Guam – Two men have been charged with a variety of crimes after leading police on a chase through traffic in Tamuning last Thursday in a car stolen from a priest.
21 year old Cassidy Jade Nakamura and 25 year old John Frikty were magistrated Saturday in Superior Court on charges of burglary, theft, drinking in a motor vehicle, eluding a police officer reckless driving, among other charges.
According to the Magistarte’s report, police observed a vehicle traveling at a high rate of speed on Governor Carlos Camacho Street last Thursday at 9:46am.
“The suspect vehicle used the middle turn lane to pass two other vehicles on the roadway. At one point, the suspect vehicle changed lanes without signaling and cut in front of another vehicle, causing that vehicle to slam on its brakes to avoid a collision,” states the report.
A GPD patrol car gave chase, but the driver of the vehicle “attempted to elude the patrol car by running a red light at the intersection of Farenholt Avenue and Gov. Carlos Camacho Street. At one point the suspect vehicle stopped, but again accelerated and eluded the police. Finally, the suspect vehicle came to a stop in the oncoming lane of traffic.”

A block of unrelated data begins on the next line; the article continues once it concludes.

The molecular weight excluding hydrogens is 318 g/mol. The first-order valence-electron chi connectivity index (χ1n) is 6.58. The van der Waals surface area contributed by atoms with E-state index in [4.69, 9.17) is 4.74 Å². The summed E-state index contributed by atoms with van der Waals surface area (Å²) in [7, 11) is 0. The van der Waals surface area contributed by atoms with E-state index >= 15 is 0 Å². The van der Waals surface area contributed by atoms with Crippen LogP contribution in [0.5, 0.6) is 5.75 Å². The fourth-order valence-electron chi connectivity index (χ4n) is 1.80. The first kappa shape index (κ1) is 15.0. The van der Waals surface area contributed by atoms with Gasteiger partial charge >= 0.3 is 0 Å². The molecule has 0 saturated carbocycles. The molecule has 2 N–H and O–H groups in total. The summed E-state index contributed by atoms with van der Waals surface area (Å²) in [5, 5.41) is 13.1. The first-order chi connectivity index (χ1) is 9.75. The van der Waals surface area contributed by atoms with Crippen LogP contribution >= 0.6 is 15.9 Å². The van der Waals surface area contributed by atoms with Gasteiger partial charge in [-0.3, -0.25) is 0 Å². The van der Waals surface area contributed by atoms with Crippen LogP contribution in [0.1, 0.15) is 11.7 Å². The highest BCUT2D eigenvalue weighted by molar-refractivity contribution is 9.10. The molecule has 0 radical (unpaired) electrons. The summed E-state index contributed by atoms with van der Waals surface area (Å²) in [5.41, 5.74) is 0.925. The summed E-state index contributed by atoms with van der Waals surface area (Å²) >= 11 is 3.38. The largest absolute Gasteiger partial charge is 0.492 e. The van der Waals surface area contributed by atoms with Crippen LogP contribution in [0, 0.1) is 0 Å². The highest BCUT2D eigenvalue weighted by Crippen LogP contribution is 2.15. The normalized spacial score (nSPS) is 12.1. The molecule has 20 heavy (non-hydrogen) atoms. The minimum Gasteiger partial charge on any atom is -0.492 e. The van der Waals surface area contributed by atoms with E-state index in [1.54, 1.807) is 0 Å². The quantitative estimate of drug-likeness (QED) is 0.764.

Officers then discovered that the vehicle the suspects were driving had been stolen earlier that same day from Gregory Muckenhaupt, a priest at Society of Jesus. Also stolen from Muckenhaupt was a thumb drive, and a wifi antenna. Police found the priests’ stolen wifi antenna inside the stolen car. The thumb drive was not recovered. They also found “three opened cans of Bud Ice that were cold to the touch, and partially empty.”
Nakamura was identified as the driver, Frikty was the passenger.
“Nakamura admitted … he and Erikty were drinking Bud Ice while operating the motor vehicle” but he “denied any knowledge of how the vehicle was stolen, and claimed that he was only driving because Erikty was too drunk to drive. He also admitted that he was trying to elude capture when he saw police were pulling him over. Nakamura is currently on pre-trial release for Case number CF1 1-12.”